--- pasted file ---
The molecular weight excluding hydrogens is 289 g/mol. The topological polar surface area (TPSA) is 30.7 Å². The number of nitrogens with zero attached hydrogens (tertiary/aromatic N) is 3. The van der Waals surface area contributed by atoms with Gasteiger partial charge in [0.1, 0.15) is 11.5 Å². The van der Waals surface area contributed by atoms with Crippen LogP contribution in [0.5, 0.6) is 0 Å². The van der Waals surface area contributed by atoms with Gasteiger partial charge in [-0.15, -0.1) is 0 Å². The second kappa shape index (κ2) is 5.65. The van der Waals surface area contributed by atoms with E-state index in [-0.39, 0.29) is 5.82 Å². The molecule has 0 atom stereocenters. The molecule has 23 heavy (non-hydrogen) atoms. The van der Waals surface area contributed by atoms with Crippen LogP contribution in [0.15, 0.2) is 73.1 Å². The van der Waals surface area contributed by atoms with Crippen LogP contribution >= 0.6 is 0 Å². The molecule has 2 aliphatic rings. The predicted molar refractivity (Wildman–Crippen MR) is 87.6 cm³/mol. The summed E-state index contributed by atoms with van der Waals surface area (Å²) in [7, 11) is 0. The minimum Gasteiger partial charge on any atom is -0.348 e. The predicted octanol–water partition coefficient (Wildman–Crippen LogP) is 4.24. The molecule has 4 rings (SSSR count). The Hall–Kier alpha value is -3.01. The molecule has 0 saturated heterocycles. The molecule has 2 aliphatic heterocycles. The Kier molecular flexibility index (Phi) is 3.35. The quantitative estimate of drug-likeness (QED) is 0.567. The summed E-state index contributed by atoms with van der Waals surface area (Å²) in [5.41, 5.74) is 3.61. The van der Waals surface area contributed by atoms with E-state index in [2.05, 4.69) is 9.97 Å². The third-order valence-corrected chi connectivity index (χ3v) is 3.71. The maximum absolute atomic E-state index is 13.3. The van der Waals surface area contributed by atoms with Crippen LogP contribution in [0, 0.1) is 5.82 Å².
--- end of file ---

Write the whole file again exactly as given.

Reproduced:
The molecular weight excluding hydrogens is 289 g/mol. The topological polar surface area (TPSA) is 30.7 Å². The number of nitrogens with zero attached hydrogens (tertiary/aromatic N) is 3. The van der Waals surface area contributed by atoms with Gasteiger partial charge in [0.1, 0.15) is 11.5 Å². The van der Waals surface area contributed by atoms with Crippen LogP contribution in [0.5, 0.6) is 0 Å². The van der Waals surface area contributed by atoms with Gasteiger partial charge in [-0.15, -0.1) is 0 Å². The second kappa shape index (κ2) is 5.65. The van der Waals surface area contributed by atoms with E-state index in [-0.39, 0.29) is 5.82 Å². The molecule has 0 atom stereocenters. The molecule has 23 heavy (non-hydrogen) atoms. The van der Waals surface area contributed by atoms with Crippen LogP contribution in [0.15, 0.2) is 73.1 Å². The van der Waals surface area contributed by atoms with Crippen LogP contribution >= 0.6 is 0 Å². The molecule has 2 aliphatic rings. The predicted molar refractivity (Wildman–Crippen MR) is 87.6 cm³/mol. The summed E-state index contributed by atoms with van der Waals surface area (Å²) in [7, 11) is 0. The minimum Gasteiger partial charge on any atom is -0.348 e. The predicted octanol–water partition coefficient (Wildman–Crippen LogP) is 4.24. The molecule has 4 rings (SSSR count). The Hall–Kier alpha value is -3.01. The molecule has 0 saturated heterocycles. The molecule has 2 aliphatic heterocycles. The Kier molecular flexibility index (Phi) is 3.35. The quantitative estimate of drug-likeness (QED) is 0.567. The summed E-state index contributed by atoms with van der Waals surface area (Å²) in [5.41, 5.74) is 3.61. The van der Waals surface area contributed by atoms with E-state index in [2.05, 4.69) is 9.97 Å². The third-order valence-corrected chi connectivity index (χ3v) is 3.71. The maximum absolute atomic E-state index is 13.3. The van der Waals surface area contributed by atoms with Crippen LogP contribution in [0, 0.1) is 5.82 Å².